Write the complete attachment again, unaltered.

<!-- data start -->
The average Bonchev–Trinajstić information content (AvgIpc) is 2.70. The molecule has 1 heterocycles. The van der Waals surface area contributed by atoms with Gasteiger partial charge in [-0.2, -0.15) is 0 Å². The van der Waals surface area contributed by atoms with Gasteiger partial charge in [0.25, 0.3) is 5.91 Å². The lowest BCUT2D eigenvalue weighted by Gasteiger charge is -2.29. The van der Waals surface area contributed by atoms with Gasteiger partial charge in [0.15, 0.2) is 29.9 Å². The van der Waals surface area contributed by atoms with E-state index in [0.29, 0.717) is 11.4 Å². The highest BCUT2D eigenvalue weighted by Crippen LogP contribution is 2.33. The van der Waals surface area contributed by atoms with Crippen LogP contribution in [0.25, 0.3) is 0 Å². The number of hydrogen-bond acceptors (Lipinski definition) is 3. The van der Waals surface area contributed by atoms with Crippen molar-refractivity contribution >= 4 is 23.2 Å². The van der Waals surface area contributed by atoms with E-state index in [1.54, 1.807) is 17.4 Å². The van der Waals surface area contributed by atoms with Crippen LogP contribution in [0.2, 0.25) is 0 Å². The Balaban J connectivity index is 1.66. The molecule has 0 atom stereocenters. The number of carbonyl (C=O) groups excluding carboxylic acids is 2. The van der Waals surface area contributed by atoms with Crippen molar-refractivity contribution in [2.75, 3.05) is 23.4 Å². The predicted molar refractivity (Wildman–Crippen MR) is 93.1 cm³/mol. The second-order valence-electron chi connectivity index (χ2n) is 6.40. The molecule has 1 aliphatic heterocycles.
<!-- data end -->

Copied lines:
The average Bonchev–Trinajstić information content (AvgIpc) is 2.70. The molecule has 1 heterocycles. The van der Waals surface area contributed by atoms with Gasteiger partial charge in [-0.2, -0.15) is 0 Å². The van der Waals surface area contributed by atoms with Gasteiger partial charge in [0.25, 0.3) is 5.91 Å². The lowest BCUT2D eigenvalue weighted by Gasteiger charge is -2.29. The van der Waals surface area contributed by atoms with Gasteiger partial charge in [0.15, 0.2) is 29.9 Å². The van der Waals surface area contributed by atoms with E-state index in [0.29, 0.717) is 11.4 Å². The highest BCUT2D eigenvalue weighted by Crippen LogP contribution is 2.33. The van der Waals surface area contributed by atoms with Crippen LogP contribution in [0.25, 0.3) is 0 Å². The number of hydrogen-bond acceptors (Lipinski definition) is 3. The van der Waals surface area contributed by atoms with Crippen molar-refractivity contribution >= 4 is 23.2 Å². The van der Waals surface area contributed by atoms with E-state index in [1.54, 1.807) is 17.4 Å². The van der Waals surface area contributed by atoms with Crippen LogP contribution in [0.2, 0.25) is 0 Å². The Balaban J connectivity index is 1.66. The molecule has 0 atom stereocenters. The number of carbonyl (C=O) groups excluding carboxylic acids is 2. The van der Waals surface area contributed by atoms with Crippen molar-refractivity contribution in [2.75, 3.05) is 23.4 Å². The predicted molar refractivity (Wildman–Crippen MR) is 93.1 cm³/mol. The second-order valence-electron chi connectivity index (χ2n) is 6.40. The molecule has 1 aliphatic heterocycles.